I found this little gem, Living Life Backward by Gibson, sitting in the stack of books I unpacked upon our return to Spain. It's an expositional journey through the book of Ecclesiastes. Apparently, a friend gave it to David while we were home. (Thanks, John:) Since this is, after all, what we've frequently referred to as the "Year of Mid-Life Crisis" in our home, Ecclesiastes seemed a particularly compelling read for me. Haven't I walked around quoting "meaningless, meaningless" for six months now? I'm taking this book slowly, plodding through a few pages at a time to let myself steep in the wisdom of it. I also dowloaded The Village Church app and have been working my way through Matt Chandler's excellent (2006) 16 part series on Ecclesiastes. I highly recommend both the book and the sermons to you. I hope I'll be pondering the wisdom in both all the way through mid-life:)
"We are fundamentally active creatures. We are what we do. But Ecclesiastes says that we become more human when we are what we receive. Life is a gift, and God's Word is the most precious of gifts, to be honored and loved and treasured above all others. Ecclesiastes is one long meditation on the need to use our ears for God's Word alongside our eyes in God's world." - Gibson, Living Life Backward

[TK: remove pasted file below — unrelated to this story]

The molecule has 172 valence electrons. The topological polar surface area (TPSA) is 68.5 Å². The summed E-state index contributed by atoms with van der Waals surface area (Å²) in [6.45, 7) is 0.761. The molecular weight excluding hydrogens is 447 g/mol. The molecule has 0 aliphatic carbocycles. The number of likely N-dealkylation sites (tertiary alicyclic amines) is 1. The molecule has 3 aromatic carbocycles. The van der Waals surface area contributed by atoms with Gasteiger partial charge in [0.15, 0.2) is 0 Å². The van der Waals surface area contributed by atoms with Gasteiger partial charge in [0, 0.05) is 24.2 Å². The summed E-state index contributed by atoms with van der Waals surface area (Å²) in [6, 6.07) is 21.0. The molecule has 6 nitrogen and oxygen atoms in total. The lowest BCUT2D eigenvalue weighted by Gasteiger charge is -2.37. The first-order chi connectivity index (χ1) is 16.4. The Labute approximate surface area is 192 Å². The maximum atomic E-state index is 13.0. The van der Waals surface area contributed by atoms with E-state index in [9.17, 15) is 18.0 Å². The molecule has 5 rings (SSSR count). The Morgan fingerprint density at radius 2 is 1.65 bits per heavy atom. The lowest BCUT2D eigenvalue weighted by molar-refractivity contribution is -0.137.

I did also read Marilla of Green Gables this month. While I'd like to heartily acknowledge that it was well-written, historically researched, and undoubtedly intended as a tribute to the Anne stories, I personally did not find it a compellingly realistic picture of the Marilla created by L.M. Montgomery. Montgomery painted a picture of a staunchly religious household where puffed sleeves would have been nonsensical and a Matthew who rarely spoke. Anne broke into their world, not as a long-awaited dream, but as a mishap that changed them. As an avid Anne fan, I perceived the liberties taken in re-creating the Cuthbert household to be too far fetched and adventuresome. I found myself annoyed throughout the book with story lines and character development that seemed particularly foreign to the characters I envisioned when reading the original work.
But I also acknowledge that it was an entertaining and enjoyable read, though perhaps as an entirely separate story.
As a sort of penance, I'm reading Kilmeny of the Orchard, a lesser-known work by Montgomery that I've never read.
After all this "female" fiction, I'm probably going to need to go pick up a war book just to balance my senses.